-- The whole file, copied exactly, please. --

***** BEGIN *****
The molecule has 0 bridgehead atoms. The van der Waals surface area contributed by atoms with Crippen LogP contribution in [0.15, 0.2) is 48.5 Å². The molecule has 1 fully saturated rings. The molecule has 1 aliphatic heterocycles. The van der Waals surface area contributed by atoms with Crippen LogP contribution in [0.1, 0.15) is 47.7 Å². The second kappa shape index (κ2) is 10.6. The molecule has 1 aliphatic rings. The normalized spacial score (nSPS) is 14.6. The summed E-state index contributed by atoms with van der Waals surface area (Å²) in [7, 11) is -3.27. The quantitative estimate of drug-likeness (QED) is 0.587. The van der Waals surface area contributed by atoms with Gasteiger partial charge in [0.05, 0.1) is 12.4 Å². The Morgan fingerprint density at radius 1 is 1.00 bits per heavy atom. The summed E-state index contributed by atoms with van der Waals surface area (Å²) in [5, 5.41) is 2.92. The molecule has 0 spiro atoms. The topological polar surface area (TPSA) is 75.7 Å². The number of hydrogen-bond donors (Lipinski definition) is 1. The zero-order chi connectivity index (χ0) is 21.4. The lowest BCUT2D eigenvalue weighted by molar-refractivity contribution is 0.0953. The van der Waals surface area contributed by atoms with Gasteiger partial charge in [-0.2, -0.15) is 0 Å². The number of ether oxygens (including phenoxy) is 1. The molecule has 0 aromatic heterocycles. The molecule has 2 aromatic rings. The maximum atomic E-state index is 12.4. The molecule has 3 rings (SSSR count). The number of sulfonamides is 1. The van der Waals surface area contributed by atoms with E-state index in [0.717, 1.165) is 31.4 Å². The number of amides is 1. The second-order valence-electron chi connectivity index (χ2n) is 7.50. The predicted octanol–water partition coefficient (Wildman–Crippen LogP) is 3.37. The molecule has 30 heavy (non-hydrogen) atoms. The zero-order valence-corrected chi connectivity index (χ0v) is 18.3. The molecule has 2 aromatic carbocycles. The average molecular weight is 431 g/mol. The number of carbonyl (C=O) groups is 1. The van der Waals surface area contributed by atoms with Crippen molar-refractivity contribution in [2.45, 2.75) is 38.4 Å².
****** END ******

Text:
The molecule has 0 bridgehead atoms. The van der Waals surface area contributed by atoms with Crippen LogP contribution in [0.15, 0.2) is 48.5 Å². The molecule has 1 fully saturated rings. The molecule has 1 aliphatic heterocycles. The van der Waals surface area contributed by atoms with Crippen LogP contribution in [0.1, 0.15) is 47.7 Å². The second kappa shape index (κ2) is 10.6. The molecule has 1 aliphatic rings. The normalized spacial score (nSPS) is 14.6. The summed E-state index contributed by atoms with van der Waals surface area (Å²) in [7, 11) is -3.27. The quantitative estimate of drug-likeness (QED) is 0.587. The van der Waals surface area contributed by atoms with Gasteiger partial charge in [0.05, 0.1) is 12.4 Å². The Morgan fingerprint density at radius 1 is 1.00 bits per heavy atom. The summed E-state index contributed by atoms with van der Waals surface area (Å²) in [5, 5.41) is 2.92. The molecule has 0 spiro atoms. The topological polar surface area (TPSA) is 75.7 Å². The number of hydrogen-bond donors (Lipinski definition) is 1. The zero-order chi connectivity index (χ0) is 21.4. The lowest BCUT2D eigenvalue weighted by molar-refractivity contribution is 0.0953. The van der Waals surface area contributed by atoms with Gasteiger partial charge in [-0.2, -0.15) is 0 Å². The number of ether oxygens (including phenoxy) is 1. The molecule has 0 aromatic heterocycles. The molecule has 2 aromatic rings. The maximum atomic E-state index is 12.4. The molecule has 3 rings (SSSR count). The number of sulfonamides is 1. The van der Waals surface area contributed by atoms with E-state index in [0.717, 1.165) is 31.4 Å². The number of amides is 1. The second-order valence-electron chi connectivity index (χ2n) is 7.50. The predicted octanol–water partition coefficient (Wildman–Crippen LogP) is 3.37. The molecule has 30 heavy (non-hydrogen) atoms. The zero-order valence-corrected chi connectivity index (χ0v) is 18.3. The molecule has 2 aromatic carbocycles. The average molecular weight is 431 g/mol. The number of carbonyl (C=O) groups is 1. The van der Waals surface area contributed by atoms with Crippen molar-refractivity contribution in [2.45, 2.75) is 38.4 Å².